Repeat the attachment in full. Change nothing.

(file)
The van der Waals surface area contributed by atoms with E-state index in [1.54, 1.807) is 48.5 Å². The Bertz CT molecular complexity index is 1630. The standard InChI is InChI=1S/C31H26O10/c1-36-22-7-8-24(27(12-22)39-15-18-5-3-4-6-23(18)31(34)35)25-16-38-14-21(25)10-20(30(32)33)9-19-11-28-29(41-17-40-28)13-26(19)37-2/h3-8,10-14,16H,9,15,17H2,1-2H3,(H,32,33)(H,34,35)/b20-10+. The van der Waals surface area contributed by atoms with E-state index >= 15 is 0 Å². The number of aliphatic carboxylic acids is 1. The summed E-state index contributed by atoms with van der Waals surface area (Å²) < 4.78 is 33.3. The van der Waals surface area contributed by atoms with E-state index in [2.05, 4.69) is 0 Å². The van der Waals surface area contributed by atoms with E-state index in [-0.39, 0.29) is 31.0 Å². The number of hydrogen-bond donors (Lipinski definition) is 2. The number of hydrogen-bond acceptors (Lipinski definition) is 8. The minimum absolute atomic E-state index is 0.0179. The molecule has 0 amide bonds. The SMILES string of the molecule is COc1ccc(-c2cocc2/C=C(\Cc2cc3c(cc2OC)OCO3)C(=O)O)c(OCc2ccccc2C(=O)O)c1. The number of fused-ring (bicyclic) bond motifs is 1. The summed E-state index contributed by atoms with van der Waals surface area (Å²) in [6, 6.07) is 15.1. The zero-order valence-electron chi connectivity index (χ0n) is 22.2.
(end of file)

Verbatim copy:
The van der Waals surface area contributed by atoms with E-state index in [1.54, 1.807) is 48.5 Å². The Bertz CT molecular complexity index is 1630. The standard InChI is InChI=1S/C31H26O10/c1-36-22-7-8-24(27(12-22)39-15-18-5-3-4-6-23(18)31(34)35)25-16-38-14-21(25)10-20(30(32)33)9-19-11-28-29(41-17-40-28)13-26(19)37-2/h3-8,10-14,16H,9,15,17H2,1-2H3,(H,32,33)(H,34,35)/b20-10+. The van der Waals surface area contributed by atoms with E-state index >= 15 is 0 Å². The number of aliphatic carboxylic acids is 1. The summed E-state index contributed by atoms with van der Waals surface area (Å²) < 4.78 is 33.3. The van der Waals surface area contributed by atoms with E-state index in [2.05, 4.69) is 0 Å². The van der Waals surface area contributed by atoms with E-state index in [-0.39, 0.29) is 31.0 Å². The number of hydrogen-bond donors (Lipinski definition) is 2. The number of hydrogen-bond acceptors (Lipinski definition) is 8. The minimum absolute atomic E-state index is 0.0179. The molecule has 0 amide bonds. The SMILES string of the molecule is COc1ccc(-c2cocc2/C=C(\Cc2cc3c(cc2OC)OCO3)C(=O)O)c(OCc2ccccc2C(=O)O)c1. The number of fused-ring (bicyclic) bond motifs is 1. The summed E-state index contributed by atoms with van der Waals surface area (Å²) in [6, 6.07) is 15.1. The zero-order valence-electron chi connectivity index (χ0n) is 22.2.